Narrator: The Udall name has become synonymous with public service. The trend started in 1899 when David King was elected to the Arizona territorial legislature. Most of his sons followed in his footsteps. John Udall served as a Republican state legislator and Phoenix mayor. Jesse was a Republican state legislator, Graham County Attorney and judge, and a Chief Justice of the Arizona Supreme Court. Don was a Democratic state lawmaker and Navajo County judge. But it was Democrat Levi Udall who produced the most famous politicians in the family's long line of public servants. His sons, Stewart and Morris, served a combined 36 years in the United States Congress. In 1976, Morris went on to seek the democratic nomination for president but lost to Jimmy Carter. Stewart was Secretary of Interior under two presidents, John F. Kennedy and Lyndon Baines Johnson.
Stewart Udall: I was elected to Congress in 1954, but I was standing on my father’s shoulders.
Narrator: Stewart's father, Levi, set a strong example for his children. Like his father before him, Levi was the Mormon leader of the St. Johns stake. In public life he was elected Apache County Attorney, Superior Court Judge, and he was the first Udall to serve as Chief Justice of the Arizona Supreme Court.
Stewart Udall: He always preached the most important thing if you get an opportunity is to be a public servant, and be a good one and an honest one. He drilled that into us.
Narrator: Levi and his wife Louise raised their six kids in St. Johns. This is the house they grew up in. They lived off the land, and everyone had plenty to do.
David “Burr” Udall: Chop wood and milk the cows and slop the hogs, that’s what I did in my life.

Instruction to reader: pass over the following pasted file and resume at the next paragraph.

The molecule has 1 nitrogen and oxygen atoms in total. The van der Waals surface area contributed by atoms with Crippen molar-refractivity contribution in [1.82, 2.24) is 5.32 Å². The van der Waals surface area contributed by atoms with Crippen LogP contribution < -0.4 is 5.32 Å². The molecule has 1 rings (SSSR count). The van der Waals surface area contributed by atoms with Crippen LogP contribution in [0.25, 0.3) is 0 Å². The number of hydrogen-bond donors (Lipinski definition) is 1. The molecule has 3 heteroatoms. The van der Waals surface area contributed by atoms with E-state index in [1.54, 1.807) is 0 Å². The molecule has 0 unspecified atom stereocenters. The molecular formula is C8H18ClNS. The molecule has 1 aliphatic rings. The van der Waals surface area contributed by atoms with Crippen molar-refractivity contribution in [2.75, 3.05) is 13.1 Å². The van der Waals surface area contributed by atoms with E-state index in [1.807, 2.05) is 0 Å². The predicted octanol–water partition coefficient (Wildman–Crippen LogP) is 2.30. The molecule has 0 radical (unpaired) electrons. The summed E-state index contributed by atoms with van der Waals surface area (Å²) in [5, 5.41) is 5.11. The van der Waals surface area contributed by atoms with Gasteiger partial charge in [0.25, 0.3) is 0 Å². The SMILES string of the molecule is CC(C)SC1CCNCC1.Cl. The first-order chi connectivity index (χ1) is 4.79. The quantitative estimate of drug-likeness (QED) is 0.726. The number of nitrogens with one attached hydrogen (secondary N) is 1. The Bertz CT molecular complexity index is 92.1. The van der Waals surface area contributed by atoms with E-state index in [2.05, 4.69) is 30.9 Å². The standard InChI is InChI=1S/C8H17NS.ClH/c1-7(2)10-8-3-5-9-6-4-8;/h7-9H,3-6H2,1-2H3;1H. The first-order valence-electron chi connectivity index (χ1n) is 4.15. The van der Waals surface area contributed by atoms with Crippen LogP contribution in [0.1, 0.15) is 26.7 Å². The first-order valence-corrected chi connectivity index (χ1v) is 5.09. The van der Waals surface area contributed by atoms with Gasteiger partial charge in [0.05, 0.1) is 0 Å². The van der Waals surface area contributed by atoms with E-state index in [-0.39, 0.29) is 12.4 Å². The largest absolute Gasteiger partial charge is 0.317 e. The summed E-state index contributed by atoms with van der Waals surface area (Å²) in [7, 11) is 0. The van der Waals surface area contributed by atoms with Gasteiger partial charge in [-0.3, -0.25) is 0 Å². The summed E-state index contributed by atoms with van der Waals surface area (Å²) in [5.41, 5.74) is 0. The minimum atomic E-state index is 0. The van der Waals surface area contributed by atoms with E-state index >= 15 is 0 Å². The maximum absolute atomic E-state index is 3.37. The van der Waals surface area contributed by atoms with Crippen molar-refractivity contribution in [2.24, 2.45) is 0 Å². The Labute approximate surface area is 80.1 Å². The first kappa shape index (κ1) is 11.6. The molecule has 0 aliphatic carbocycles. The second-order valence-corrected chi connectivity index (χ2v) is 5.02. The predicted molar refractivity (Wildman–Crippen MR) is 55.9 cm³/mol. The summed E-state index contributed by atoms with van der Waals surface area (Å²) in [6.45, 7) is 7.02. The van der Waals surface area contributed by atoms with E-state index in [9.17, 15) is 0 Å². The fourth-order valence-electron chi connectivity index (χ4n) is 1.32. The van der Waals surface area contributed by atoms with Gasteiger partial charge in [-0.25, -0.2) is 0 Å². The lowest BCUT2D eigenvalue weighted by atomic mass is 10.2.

Elma Udall: Of course, the girls were churning the butter and cleaning the house and taking care of the local garden and all that sort of thing.
Narrator: But when the work was done, there was always time to play.
David “Burr” Udall: You always had games you played, you organized people, you had baseball teams, you had basketball teams.
Narrator: In fact, the Udall boys were pretty good at basketball. Morris even played a season with the Denver Nuggets of the now defunct National Basketball League. Of course, living in St. Johns meant you were part of a team.
David “Burr” Udall: The town was built to make you be better than you were.
Narrator: You worked for the community, and the community worked for you.
Stewart Udall: I've always thought that it was the best place to grow up. You're on the frontier, essentially, and you lived close to the land.
Narrator: That may explain why protecting the environment is a consistent part of the Udall story. It's a story that begins with Arizona Pioneer Mormon, a book David K. Udall wrote about his life that was later published by his son Levi. It's a story that reaches into Mesa, Arizona, where David King served as the first president of the city's Mormon Temple. And it's a story with deep roots in St. Johns, like those of the old elm tree that David King Udall planted in 1887 on the site where he later built his first house.
Elma Udall: It would take five of us to go around the trunk of the tree with our arms out, and we had -- when it turned 100, we had a big tree party.
Narrator: The tree is gone now, but the Udall story doesn't end here... or in the St. Johns cemetery. It’s still being written by new generations of Udalls who carry on the family tradition of public service in Arizona and across the nation.